Helping women with chronic illnesses

Endometriosis Awareness Month: Suicide Prevention

In the past, I have written many posts about the topic of suicide and about the frequency with which people search phrases like “endometriosis and suicide” before landing on my blog.

Endochick recently wrote this post: Why we need awareness #3.

While the three hour sampling of searches mentioned in that post did not include any about the topic of suicide, I know from talking with Endochick that her blog gets daily traffic on the topic, as does mine.

Worldwide Hotlines:
Just click…

International Association for Suicide Prevention

Since it is Endometriosis Awareness Month and multiple blogs get daily traffic on “endometriosis and suicide”, I decided that an important part of blogging for Endometriosis Awareness Month is to cover this topic.

In the United States:
Just click…

There is more information about suicide HERE, HERE, and HERE.

Here is the story of an endometriosis patient who died:

Finally, I wrote about suicide prevention in general HERE after taking an informative class on suicide alertness.

If you are having thoughts of suicide, I urge you to contact one of the hotlines listed above. Please click the graphic above that pertains to your geographical area.

For more information on creating endometriosis awareness, please click below. Awareness is vital and help is available for those having thoughts of suicide. Please help us spread awareness about this serious illness.

Thank you!


This post was written by Jeanne at Copyright © Jeanne — All rights reserved.

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Reading: Endometriosis Awareness Month: Suicide Prevention


1 endochickNo Gravatar { 03.14.11 at 1:56 pm }


This is a very sensitive topic for many, as we know. When this search term first appeared on my blog, I was concerned. But seeing the trend of daily hits from nearly every country, that is beyond alarming. Thank you for once again writing about this delicate topic and publishing these links and numbers.

2 Laura HegfieldNo Gravatar { 03.15.11 at 1:47 pm }

Living with chronic pain/illness of any kind must increase suicidal thoughts. It is so important that you posted this Jeanne, thank you. It can be lonely and frightening to feel trapped in a body that is hurting/misfunctioning continuously.

3 Jenny H.No Gravatar { 03.15.11 at 3:24 pm }

It’s very sad to me that endometriosis patients are depressed enough to contemplate taking their lives. Thank you for providing your readers with resources, Jeanne. I believe that putting it out there into the universe really can save someone’s life…

4 JeanneNo Gravatar { 03.16.11 at 10:09 am }


I absolutely agree with you. It is quite alarming to see such search strings land on my blog on a daily basis. I know you see the same type of searches on your blog. My hope is that by increasing awareness about this topic and providing resources for people to reach trained professionals, we might help someone find the assistance they need.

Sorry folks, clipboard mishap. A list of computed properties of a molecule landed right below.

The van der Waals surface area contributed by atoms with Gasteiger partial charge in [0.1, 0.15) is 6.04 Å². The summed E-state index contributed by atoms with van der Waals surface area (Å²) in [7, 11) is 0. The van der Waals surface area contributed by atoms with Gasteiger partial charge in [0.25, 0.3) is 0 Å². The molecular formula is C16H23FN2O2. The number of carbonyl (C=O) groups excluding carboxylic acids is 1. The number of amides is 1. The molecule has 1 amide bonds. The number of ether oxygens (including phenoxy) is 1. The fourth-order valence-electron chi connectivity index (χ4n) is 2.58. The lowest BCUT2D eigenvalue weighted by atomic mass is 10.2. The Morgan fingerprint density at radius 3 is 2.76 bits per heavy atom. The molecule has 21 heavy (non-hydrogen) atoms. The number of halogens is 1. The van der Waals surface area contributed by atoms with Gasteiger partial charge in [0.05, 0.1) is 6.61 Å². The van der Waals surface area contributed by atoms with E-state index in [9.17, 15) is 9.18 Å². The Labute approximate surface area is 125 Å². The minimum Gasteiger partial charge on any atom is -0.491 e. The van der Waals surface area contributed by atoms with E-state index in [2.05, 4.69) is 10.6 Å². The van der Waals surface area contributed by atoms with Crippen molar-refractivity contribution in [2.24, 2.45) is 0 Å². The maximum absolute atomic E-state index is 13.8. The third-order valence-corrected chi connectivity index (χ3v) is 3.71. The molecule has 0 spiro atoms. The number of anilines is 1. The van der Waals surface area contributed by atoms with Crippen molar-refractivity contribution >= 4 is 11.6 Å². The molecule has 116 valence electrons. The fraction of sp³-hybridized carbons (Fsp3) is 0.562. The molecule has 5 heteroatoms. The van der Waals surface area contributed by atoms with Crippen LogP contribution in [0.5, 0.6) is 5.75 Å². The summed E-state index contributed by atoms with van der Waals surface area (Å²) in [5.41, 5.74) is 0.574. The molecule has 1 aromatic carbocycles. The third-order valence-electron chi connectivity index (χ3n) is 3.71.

It is definitely concerning to see daily searches on this topic. It is a sensitive topic but one that really needs to be discussed.

The stigma and other barriers that prevent people from seeking help need to be addressed.

Thank you for everything you have written on this topic. I know it’s not an easy one to write about but it is very important.


Thank you for your thoughtful comment. It can indeed be frightening to feel trapped in a body that is in continuous pain (not to mention other symptoms).

I have looked high and low about statistics regarding chronic illness and suicide. The results yielded from this searching might not necessarily be what one would expect exactly.

According to the American Foundation for Suicide Prevention (AFSP): Facts and Figures

“Research has shown that 90 percent of people who die by suicide have a diagnosable psychiatric disorder at the time of their death, most often unrecognized or untreated depression”.

This statistic is cited by a number of organizations that advocate for suicide prevention and it was mentioned (emphasized, actually) in the suicide alertness class that I took as well.

For example, SAVE (Suicide Awareness Voices of Education) cited a similar statistic.

According to the instructor of the suicide alertness class I took, this statistic was arrived at based on the results of psychological autopsies.

When there is a chronic illness, it is not uncommon for the patient to have co-existing depression. I believe far more attention needs to be paid to this topic.

It concerns me when I see such a high volume of people searching on phrases such as “endometriosis and suicide”. As Endochick mentioned, such searches come from all over the world. There are a fair number of people out there performing such searches. It’s quite troubling.


It’s very sad to me too. It really upsets me that in 2011, the options for treating endometriosis are still so lacking. It really bothers me that there is still such a huge delay for the average endometriosis patient from the onset of symptoms to diagnosis. It bothers me that there are scammers who prey on endometriosis patients.

My hope is that by bringing the topic of suicide out into the open, it will enable people who need help to access needed resources. Having encountered numerous patients who have had thoughts of suicide, I think it’s imperative to post suicide prevention hotline/crisis hotline information. You never know who might come across it and need it.

I know that you talked on another post about how suicide awareness campaigns in your geographical area have helped immensely in reducing the rates of suicide. I do believe that making people aware of resources that have trained professionals available 24/7 for free can make a difference!



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